Goldman Sachs Backs Up IEX Endorsement With Biggest Market ShareSam Mamudi
Goldman Sachs Group Inc. is the biggest broker on the upstart U.S. stock platform created by IEX Group Inc., according to a memo IEX sent some clients.
Goldman Sachs said last week that markets would be well-served if the five-month-old venue achieved “critical mass.” The dark pool, which has ambitions to become an exchange, was built with defenses against the fastest traders. Yesterday, in a memo obtained by Bloomberg News, IEX said Goldman Sachs has more than double the volume of the No. 2 broker.
“It’s a bit surprising to see a major broker be such an active and vocal supporter of IEX early on,” Justin Schack, partner and managing director for market structure analysis at Rosenblatt Securities Inc., said in a phone interview. “It’s an important vote of confidence in IEX.”
Gerald Lam, a spokesman for New York-based IEX, declined to comment on the memo or the endorsement from Goldman Sachs. Tiffany Galvin, a Goldman Sachs spokeswoman, said the New York-based firm has no comment beyond last week’s memo.
Goldman Sachs has played kingmaker before in the exchange industry. It was an early investor in IntercontinentalExchange Group Inc. and was among the firm’s largest shareholders when it went public in 2005. Atlanta-based ICE, which now owns the New York Stock Exchange, has grown to become the world’s second-biggest bourse owner by market value at $23 billion. Goldman Sachs was also a shareholder of Direct Edge Holdings LLC, which merged this year with Bats Global Markets Inc. to form an exchange operator with about 20 percent of American volume.
While Goldman Sachs has a board seat at Bats, IEX doesn’t let brokers such as Goldman Sachs own stakes in the company.
So far, IEX has captured only a small slice of stock trading. Average daily volume increased to 14.7 million shares in February from 9.1 million in January, and is exceeding 18 million in March. That’s less than 1 percent of the 2014 daily average of 6.9 billion on all U.S. markets.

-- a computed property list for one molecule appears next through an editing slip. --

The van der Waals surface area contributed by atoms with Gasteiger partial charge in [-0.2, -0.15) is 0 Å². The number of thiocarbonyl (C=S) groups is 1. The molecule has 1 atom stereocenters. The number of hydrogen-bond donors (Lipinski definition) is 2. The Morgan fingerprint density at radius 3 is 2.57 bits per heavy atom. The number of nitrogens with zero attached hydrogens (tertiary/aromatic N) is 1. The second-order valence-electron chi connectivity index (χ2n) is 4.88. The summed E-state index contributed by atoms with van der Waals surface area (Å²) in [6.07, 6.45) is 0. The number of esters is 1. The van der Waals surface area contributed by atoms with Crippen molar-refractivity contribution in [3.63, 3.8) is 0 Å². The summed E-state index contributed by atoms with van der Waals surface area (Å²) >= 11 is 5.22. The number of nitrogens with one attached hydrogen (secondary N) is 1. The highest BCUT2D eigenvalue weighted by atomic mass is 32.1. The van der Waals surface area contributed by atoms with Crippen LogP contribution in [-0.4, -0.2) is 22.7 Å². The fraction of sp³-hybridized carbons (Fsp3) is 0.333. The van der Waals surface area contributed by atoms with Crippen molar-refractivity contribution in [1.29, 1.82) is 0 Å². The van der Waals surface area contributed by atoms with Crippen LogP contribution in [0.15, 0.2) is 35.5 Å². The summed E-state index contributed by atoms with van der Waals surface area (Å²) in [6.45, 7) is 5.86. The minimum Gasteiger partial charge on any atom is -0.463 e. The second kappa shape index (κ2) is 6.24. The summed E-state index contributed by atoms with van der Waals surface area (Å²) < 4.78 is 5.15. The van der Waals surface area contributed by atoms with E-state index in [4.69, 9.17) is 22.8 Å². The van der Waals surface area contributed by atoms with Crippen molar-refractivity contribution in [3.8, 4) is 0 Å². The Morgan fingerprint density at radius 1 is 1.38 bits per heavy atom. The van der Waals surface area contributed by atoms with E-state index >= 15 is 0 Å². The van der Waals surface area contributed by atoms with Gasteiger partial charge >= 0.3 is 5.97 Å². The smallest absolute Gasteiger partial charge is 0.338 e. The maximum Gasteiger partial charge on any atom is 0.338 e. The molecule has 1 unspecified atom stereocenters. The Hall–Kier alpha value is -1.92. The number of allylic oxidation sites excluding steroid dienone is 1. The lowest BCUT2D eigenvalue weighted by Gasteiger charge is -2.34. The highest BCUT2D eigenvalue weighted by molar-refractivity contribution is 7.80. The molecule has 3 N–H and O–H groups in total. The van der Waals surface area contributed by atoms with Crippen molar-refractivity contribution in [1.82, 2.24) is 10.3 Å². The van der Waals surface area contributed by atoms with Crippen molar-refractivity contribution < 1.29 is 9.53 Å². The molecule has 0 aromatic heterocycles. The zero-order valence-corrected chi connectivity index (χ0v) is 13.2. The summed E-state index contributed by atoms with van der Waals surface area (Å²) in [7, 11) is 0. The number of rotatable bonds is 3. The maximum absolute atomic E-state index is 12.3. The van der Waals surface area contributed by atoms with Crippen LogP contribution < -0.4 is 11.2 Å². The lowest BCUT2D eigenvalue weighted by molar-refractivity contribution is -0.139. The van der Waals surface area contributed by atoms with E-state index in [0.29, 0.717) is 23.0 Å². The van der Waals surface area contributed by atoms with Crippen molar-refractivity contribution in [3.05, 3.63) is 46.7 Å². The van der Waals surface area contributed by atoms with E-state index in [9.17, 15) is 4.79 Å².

Support from Goldman Sachs could help. It generated $7.17 billion in revenue from equity trading in 2013, excluding accounting charges, the most of any global bank.
“From our very first meeting with Goldman Sachs nearly 9 months ago, they have been aligned with IEX’s client-centric philosophy,” IEX said in the e-mail sent to asset managers. “Their primary interest is to deliver a better experience for clients and to fix issues in market structure that put the overall system at risk.”
The $23 trillion U.S. equity market is considered too fast, too opaque and too complex by critics. IEX’s business model directly addresses the first two. When a trade is executed, IEX delays broadcasting that fact by 350 millionths of a second. And in a challenge to other dark pools, IEX last year released its normally private regulatory filing that explains how it operates.
In its memo last week, Goldman Sachs said that “it would be best for the overall market if IEX achieved critical mass, even if that results in reduced volumes” on Sigma X, the Goldman Sachs dark pool. If IEX took business from Sigma X and other dark pools, it could reduce complexity in the U.S. equity market, where trading is spread across more than 50 venues.
Goldman Sachs’s endorsement “is a big deal for IEX,” said Larry Tabb, chief executive officer of market-research firm Tabb Group LLC. “It’s going to make other people who aren’t paying attention to IEX think twice about not being connected to them.”
New York Attorney General Eric Schneiderman said last week that he’s looking into whether U.S. exchanges and alternative trading venues give high-speed traders improper advantages. Two days later, Goldman Sachs President Gary Cohn published a column in the Wall Street Journal calling for changes to the market’s structure to reduce trading disruptions. Its support for IEX was also revealed last week.
Goldman Sachs isn’t the only Wall Street broker that’s backing IEX.
“We have been big supporters of IEX since day one -- both in terms of our vocal support and our support with order flow,” Daniel Ciment, Americas head of electronic trading solutions at New York-based JPMorgan Chase & Co., said in a phone interview. “This goes to our theory of, ‘If it’s good for the market, then it’s good for us.’ We have never cared how much volume goes on in our dark pool beyond the effect it has on giving best execution to our clients.”
U.S. Securities and Exchange Commission officials have in recent months spoken of the need to reexamine stock market rules. Meanwhile, ICE CEO Jeff Sprecher and a group of money managers recently met with SEC regulators, encouraging them to abolish the practice of exchanges paying rebates to encourage trading, according to three people familiar with the matter. IEX doesn’t use that system, known as maker-taker.
“Maybe the tides are turning to try to simplify market structure,” Tabb said.
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